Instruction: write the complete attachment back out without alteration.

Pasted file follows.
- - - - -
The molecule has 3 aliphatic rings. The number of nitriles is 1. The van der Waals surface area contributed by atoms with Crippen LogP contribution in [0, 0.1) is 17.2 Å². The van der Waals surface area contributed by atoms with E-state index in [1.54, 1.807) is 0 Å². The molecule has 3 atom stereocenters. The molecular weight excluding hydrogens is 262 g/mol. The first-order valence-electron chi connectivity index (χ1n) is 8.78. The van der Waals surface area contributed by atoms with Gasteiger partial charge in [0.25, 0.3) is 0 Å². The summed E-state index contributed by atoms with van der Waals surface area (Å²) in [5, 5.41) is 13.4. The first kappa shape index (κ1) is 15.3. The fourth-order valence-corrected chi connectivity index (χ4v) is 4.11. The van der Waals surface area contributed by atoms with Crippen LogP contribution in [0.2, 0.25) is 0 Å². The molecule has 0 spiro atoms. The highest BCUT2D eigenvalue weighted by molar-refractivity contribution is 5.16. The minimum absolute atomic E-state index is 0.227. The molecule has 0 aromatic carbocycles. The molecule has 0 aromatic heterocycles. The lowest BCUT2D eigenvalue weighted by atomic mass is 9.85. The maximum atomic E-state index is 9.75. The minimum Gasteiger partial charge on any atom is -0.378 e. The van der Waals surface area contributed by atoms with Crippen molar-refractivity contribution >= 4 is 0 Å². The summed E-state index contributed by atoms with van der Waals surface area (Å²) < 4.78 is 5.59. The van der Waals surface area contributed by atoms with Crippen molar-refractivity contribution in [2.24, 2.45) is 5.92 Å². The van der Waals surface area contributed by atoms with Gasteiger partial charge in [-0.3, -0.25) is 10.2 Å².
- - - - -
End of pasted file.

The molecule has 3 aliphatic rings. The number of nitriles is 1. The van der Waals surface area contributed by atoms with Crippen LogP contribution in [0, 0.1) is 17.2 Å². The van der Waals surface area contributed by atoms with E-state index in [1.54, 1.807) is 0 Å². The molecule has 3 atom stereocenters. The molecular weight excluding hydrogens is 262 g/mol. The first-order valence-electron chi connectivity index (χ1n) is 8.78. The van der Waals surface area contributed by atoms with Gasteiger partial charge in [0.25, 0.3) is 0 Å². The summed E-state index contributed by atoms with van der Waals surface area (Å²) in [5, 5.41) is 13.4. The first kappa shape index (κ1) is 15.3. The fourth-order valence-corrected chi connectivity index (χ4v) is 4.11. The van der Waals surface area contributed by atoms with Crippen LogP contribution in [0.2, 0.25) is 0 Å². The molecule has 0 spiro atoms. The highest BCUT2D eigenvalue weighted by molar-refractivity contribution is 5.16. The minimum absolute atomic E-state index is 0.227. The molecule has 0 aromatic carbocycles. The molecule has 0 aromatic heterocycles. The lowest BCUT2D eigenvalue weighted by atomic mass is 9.85. The maximum atomic E-state index is 9.75. The minimum Gasteiger partial charge on any atom is -0.378 e. The van der Waals surface area contributed by atoms with Crippen molar-refractivity contribution >= 4 is 0 Å². The summed E-state index contributed by atoms with van der Waals surface area (Å²) < 4.78 is 5.59. The van der Waals surface area contributed by atoms with Crippen molar-refractivity contribution in [2.24, 2.45) is 5.92 Å². The van der Waals surface area contributed by atoms with Gasteiger partial charge in [-0.3, -0.25) is 10.2 Å².